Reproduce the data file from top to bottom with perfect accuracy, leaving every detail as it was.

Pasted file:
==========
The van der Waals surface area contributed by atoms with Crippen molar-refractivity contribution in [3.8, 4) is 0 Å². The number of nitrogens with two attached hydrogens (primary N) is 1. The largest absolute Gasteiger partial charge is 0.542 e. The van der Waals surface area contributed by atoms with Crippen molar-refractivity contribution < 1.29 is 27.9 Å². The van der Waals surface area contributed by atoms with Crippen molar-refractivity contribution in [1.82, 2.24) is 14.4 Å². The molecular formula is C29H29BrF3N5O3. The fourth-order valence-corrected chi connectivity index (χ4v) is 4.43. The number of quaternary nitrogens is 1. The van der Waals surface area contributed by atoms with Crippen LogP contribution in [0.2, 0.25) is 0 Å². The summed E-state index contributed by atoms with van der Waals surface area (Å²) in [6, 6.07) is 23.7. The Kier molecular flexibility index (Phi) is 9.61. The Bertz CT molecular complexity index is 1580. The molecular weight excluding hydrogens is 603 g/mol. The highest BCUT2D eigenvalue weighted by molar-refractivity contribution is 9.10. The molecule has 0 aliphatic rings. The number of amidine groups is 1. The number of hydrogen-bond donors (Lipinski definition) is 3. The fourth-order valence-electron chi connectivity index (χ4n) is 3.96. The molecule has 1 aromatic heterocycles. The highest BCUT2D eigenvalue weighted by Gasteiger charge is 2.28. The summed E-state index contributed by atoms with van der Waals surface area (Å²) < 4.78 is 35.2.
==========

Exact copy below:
The van der Waals surface area contributed by atoms with Crippen molar-refractivity contribution in [3.8, 4) is 0 Å². The number of nitrogens with two attached hydrogens (primary N) is 1. The largest absolute Gasteiger partial charge is 0.542 e. The van der Waals surface area contributed by atoms with Crippen molar-refractivity contribution < 1.29 is 27.9 Å². The van der Waals surface area contributed by atoms with Crippen molar-refractivity contribution in [1.82, 2.24) is 14.4 Å². The molecular formula is C29H29BrF3N5O3. The fourth-order valence-corrected chi connectivity index (χ4v) is 4.43. The number of quaternary nitrogens is 1. The van der Waals surface area contributed by atoms with Crippen LogP contribution in [0.2, 0.25) is 0 Å². The summed E-state index contributed by atoms with van der Waals surface area (Å²) in [6, 6.07) is 23.7. The Kier molecular flexibility index (Phi) is 9.61. The Bertz CT molecular complexity index is 1580. The molecular weight excluding hydrogens is 603 g/mol. The highest BCUT2D eigenvalue weighted by molar-refractivity contribution is 9.10. The molecule has 0 aliphatic rings. The number of amidine groups is 1. The number of hydrogen-bond donors (Lipinski definition) is 3. The fourth-order valence-electron chi connectivity index (χ4n) is 3.96. The molecule has 1 aromatic heterocycles. The highest BCUT2D eigenvalue weighted by Gasteiger charge is 2.28. The summed E-state index contributed by atoms with van der Waals surface area (Å²) < 4.78 is 35.2.